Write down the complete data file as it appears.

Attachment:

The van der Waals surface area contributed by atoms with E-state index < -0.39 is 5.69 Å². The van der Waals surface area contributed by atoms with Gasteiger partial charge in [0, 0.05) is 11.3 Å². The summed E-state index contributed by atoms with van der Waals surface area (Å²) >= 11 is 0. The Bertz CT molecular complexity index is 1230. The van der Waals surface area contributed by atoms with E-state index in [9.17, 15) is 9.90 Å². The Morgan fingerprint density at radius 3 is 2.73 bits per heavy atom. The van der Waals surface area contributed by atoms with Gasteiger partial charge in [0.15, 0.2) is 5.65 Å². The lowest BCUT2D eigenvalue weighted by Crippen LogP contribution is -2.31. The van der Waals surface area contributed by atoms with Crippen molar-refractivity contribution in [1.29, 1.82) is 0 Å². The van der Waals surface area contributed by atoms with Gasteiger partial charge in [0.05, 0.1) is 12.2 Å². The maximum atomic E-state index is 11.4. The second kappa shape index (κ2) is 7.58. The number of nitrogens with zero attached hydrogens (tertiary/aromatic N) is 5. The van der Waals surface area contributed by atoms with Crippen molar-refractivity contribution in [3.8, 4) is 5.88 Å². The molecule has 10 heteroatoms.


The van der Waals surface area contributed by atoms with E-state index < -0.39 is 5.69 Å². The van der Waals surface area contributed by atoms with Gasteiger partial charge in [0, 0.05) is 11.3 Å². The summed E-state index contributed by atoms with van der Waals surface area (Å²) >= 11 is 0. The Bertz CT molecular complexity index is 1230. The van der Waals surface area contributed by atoms with E-state index in [9.17, 15) is 9.90 Å². The Morgan fingerprint density at radius 3 is 2.73 bits per heavy atom. The van der Waals surface area contributed by atoms with Gasteiger partial charge in [0.15, 0.2) is 5.65 Å². The lowest BCUT2D eigenvalue weighted by Crippen LogP contribution is -2.31. The van der Waals surface area contributed by atoms with Crippen molar-refractivity contribution in [1.29, 1.82) is 0 Å². The van der Waals surface area contributed by atoms with Gasteiger partial charge in [0.05, 0.1) is 12.2 Å². The maximum atomic E-state index is 11.4. The second kappa shape index (κ2) is 7.58. The number of nitrogens with zero attached hydrogens (tertiary/aromatic N) is 5. The van der Waals surface area contributed by atoms with Crippen molar-refractivity contribution in [3.8, 4) is 5.88 Å². The molecule has 10 heteroatoms.